The total and direct vacancy rate for San Francisco ended 2018 at 3.95% and 4.90% respectively, which is the lowest end of year rate for both since before the “dot-com” crash in 2001. The total vacancy rate is 160 basis points lower year-over-year, while direct vacancy dropped 165 basis points year-over-year. Leasing should remain strong in 2019, but with occupancy and rental rates already very high, it is likely that net absorption, leasing activity, and vacancy rates finish 2019 relatively stable.

Investment

San Francisco office property sales ended 2018 with a 22.68% drop in sales volume to $2,362,943,200 which represented 4.8 msf. Furthermore, average price p.s.f. dropped 4.15% year-over-year to $622.63. These numbers represent a significant drop year-over-year, which in large part can be attributed to capital controls imposed by China. Chinese investors are a large part of the property investment market in San Francisco, and the crackdown on cross-border investments by the Chinese government most likely took a toll on the market. Despite the somewhat disappointing overall sales numbers, 2018 had many significant transactions that bode well for the future. CalSTRS and DivcoWest’s co-purchase of 301 Howard St. for $292.5 mil ($942/sf) from Vanbarton Group in August was the most expensive transaction of the year, and had a cap rate of 5.10%. The Blackstone Group sold the historic Ferry Building at the Port of San Francisco in October for $291 mil ($1,086/sf) to Hudson Pacific Properties (55% stake) and Allianz Real Estate of America LLC (45% stake). The third largest sale of 2018 was Northwood Investor’s purchase of 123 Mission St from HNA Property Holding Group of China for $290 mil ($839/sf) in June. Looking ahead to 2019, overall sales should improve as new investors, both foreign and domestic, fill the void that Chinese buyers have left since the imposition of capital controls. If the ongoing trade war can be resolved in 2019, it is possible that the Chinese government will also relax capital restrictions, which would significantly bolster the investment market for office property.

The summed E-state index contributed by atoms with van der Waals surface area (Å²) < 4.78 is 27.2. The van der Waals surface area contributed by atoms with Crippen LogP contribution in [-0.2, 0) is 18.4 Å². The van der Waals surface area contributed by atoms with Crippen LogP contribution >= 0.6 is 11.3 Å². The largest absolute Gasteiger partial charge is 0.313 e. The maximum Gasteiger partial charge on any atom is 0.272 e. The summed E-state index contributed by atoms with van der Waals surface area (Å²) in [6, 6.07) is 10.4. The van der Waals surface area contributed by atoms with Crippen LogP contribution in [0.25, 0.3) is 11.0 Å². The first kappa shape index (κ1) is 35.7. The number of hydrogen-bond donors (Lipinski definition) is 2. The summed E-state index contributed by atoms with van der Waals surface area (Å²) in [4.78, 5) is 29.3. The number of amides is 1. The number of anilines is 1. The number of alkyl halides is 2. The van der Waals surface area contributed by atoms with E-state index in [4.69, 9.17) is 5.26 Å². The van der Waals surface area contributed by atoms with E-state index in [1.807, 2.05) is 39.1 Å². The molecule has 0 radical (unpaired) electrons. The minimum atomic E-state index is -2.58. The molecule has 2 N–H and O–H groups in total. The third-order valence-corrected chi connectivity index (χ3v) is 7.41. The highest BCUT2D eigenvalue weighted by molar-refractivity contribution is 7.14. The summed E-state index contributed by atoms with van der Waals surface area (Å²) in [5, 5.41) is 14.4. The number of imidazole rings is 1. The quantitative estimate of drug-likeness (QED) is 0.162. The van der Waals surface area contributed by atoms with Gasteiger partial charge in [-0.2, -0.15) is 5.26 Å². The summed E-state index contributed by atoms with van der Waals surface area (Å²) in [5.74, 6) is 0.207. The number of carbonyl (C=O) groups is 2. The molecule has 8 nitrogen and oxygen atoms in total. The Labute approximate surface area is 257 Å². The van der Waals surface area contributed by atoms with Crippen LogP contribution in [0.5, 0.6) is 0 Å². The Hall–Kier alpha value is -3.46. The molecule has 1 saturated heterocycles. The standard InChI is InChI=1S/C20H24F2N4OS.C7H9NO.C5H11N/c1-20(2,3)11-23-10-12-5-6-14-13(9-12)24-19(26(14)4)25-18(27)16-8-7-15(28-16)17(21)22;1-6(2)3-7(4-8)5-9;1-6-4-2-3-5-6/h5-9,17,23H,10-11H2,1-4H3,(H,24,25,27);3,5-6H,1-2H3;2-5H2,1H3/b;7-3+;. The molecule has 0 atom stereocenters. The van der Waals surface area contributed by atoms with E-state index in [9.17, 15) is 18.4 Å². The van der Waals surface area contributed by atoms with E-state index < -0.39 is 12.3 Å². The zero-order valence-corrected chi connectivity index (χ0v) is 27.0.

Spotlight

WeWork and other co-working space providers made a huge splash in the office market this year with some very notable leases throughout 2018, with the largest of the year being WeWork’s lease of 278.5k sf in the Union Bank building at 430 California St. in March. The top 18 co-working firms active in San Francisco occupy over 1.66 msf of office space combined. With vacancy rates at decade lows, co-working space has become a vital option for smaller companies and startups in San Francisco. The recent trend of co-working outfits leasing up space in the city does not appear to be subsiding, and in fact all indications point to 2019 being another year of expansion for co-working space in the city.

Source: RCA, CoStar, San Francisco Business Times, The Registry
*Figures and information for this report look only at industrial buildings larger than 15k sf

This report was provided by Jerry Holdner, Director of Research at Kidder Mathews